NEW: Chris Thomas
Friday, November 2, 2007/
Want to rank highly in Google? Don’t worry too much about your PageRank score. Here’s what really matters…
High PageRank does not guarantee high Google rankings!
Here’s a snippet from The Age …
“Swarms of bloggers and webmasters of major sites like Washingtonpost.com, Forbes.com, Engadget.com and SFGate.com noticed a downgrading in their PageRank, Google’s measure of a web page’s value.
“A site’s PageRank impacts not only its ranking in Google search results but also the price it can charge advertisers. A drop in ranking can have serious financial consequences, especially for smaller operators.”
Certainly a drop in your Google ranking position can have a dramatic impact on your website’s revenues; I’ve experienced it on several occasions myself over the years.
But let’s get one thing perfectly clear. PageRank has very little to do with rankings!
Don’t believe me? OK, here’s an example to illustrate my point.
The key phrase “search engine optimisation” is one of the worlds most fought after search terms. SEO companies work very hard to have their website rank as high as possible for that key phrase because it gives them huge marketing leverage over their competitors.
Turning our attention to Google Australia for a moment, let’s have a look at the top four results for “search engine optimisation”.
OK; position one is the 600 pound link gorilla Wikipedia, but check out position two – WebProfits with a PageRank 4, then ewebmarketing.com.au with a PR 5, and roi.com.au, also with a PR 5.
So you can see that web pages with lower “PageRank” can rank higher!
Sometimes low PageRank pages rank highly because the home page of the site has a very high PageRank, so all pages within the site are “trusted” to be relevant. This is not the case above for WebProfits. Its home page has a PR 3.
So how come they rank as high as they do?
The answer probably lies in the way they’ve structured their website (and that particular page). It’s a fascinating insight into how differently search engine optimisers can approach the same problem.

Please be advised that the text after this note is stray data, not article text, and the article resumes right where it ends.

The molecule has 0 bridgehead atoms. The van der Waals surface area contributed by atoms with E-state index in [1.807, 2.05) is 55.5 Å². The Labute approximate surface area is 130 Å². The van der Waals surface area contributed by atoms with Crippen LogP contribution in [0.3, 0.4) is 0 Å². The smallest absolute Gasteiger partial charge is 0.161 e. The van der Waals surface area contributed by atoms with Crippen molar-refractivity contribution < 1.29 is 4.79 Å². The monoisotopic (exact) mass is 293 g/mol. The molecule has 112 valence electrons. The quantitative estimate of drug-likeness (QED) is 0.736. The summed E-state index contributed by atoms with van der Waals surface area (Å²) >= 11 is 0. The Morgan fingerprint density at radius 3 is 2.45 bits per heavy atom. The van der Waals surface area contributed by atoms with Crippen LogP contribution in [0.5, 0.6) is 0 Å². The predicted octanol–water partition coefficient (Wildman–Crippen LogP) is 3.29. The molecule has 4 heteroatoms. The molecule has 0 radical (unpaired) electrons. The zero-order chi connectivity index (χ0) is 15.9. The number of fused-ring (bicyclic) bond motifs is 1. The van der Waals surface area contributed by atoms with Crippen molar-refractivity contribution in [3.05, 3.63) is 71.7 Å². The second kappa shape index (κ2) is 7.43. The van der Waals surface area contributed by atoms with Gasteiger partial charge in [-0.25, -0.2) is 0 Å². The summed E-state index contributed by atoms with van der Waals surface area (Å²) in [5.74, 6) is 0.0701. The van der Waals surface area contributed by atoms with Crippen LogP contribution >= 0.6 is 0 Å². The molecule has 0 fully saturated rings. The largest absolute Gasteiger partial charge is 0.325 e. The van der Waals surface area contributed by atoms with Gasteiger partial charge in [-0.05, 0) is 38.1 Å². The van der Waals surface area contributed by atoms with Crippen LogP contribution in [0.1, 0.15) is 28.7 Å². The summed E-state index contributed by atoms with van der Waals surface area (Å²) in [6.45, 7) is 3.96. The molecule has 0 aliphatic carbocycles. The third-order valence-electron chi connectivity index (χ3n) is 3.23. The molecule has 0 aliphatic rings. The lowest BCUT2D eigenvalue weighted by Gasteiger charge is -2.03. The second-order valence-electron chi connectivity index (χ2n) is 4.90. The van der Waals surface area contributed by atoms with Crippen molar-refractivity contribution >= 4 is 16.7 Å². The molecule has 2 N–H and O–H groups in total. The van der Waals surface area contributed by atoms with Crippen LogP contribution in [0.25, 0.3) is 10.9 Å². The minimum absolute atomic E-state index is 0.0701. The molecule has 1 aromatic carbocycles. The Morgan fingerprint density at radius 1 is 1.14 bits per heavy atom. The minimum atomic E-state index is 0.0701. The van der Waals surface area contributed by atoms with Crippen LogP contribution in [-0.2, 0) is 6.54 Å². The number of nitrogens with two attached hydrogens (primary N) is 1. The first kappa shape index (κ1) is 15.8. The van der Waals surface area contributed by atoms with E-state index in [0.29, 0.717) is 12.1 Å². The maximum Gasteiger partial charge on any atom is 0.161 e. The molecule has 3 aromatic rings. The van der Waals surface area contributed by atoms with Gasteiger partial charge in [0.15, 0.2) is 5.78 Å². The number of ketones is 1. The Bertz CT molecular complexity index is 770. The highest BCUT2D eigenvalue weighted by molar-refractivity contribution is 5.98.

A quick look at their source code reveals strong keyword optimisation. No big deal – there are lots of pages that do that!
But an examination of their source code reveals an interesting SEO tactic. Perhaps the secret to their success is the heavy use of the rel=”nofollow” tag on all links OUT of the page (including their own navigation).
Here’s an example of a “nofollow” link in that page:
<a href=”http://www.webprofits.com.au” class=”caps” rel=”nofollow”>Home</a>.
For those of you who don’t know, the rel=”nofollow” prevents the Google Bot following links on a web page, but humans can follow the links.
So, as far as Google is concerned, this page is a bucket with no holes. In other words, the page is not diluting itself thematically by linking OUT to other non-thematically relevant web pages.
WebProfits uses its blog to create optimised anchor text to link back to the SEO page, so it has highly thematic and relevant in-bound links pointing to it. Blogs are a great way to create optimised and thematic links pointing back to your relevant pages within your website.
WebProfits also uses all other pages within the main site to point to the SEO page – but none of these use rel=”nofollow” tags. Undoubtedly, their SEO page is “The Prize.” Everything it does is focused towards promoting that particular page.
Lastly, it’s interesting to note that its SEO page has a higher PageRank than the home page!
You don’t often see that.
Chris Thomas heads Reseo a search engine optimisation company which specialises in setting up and maintaining Google AdWords campaigns, Affiliate Programs and Search Engine Optimisation campaigns for a range of corporate clients.
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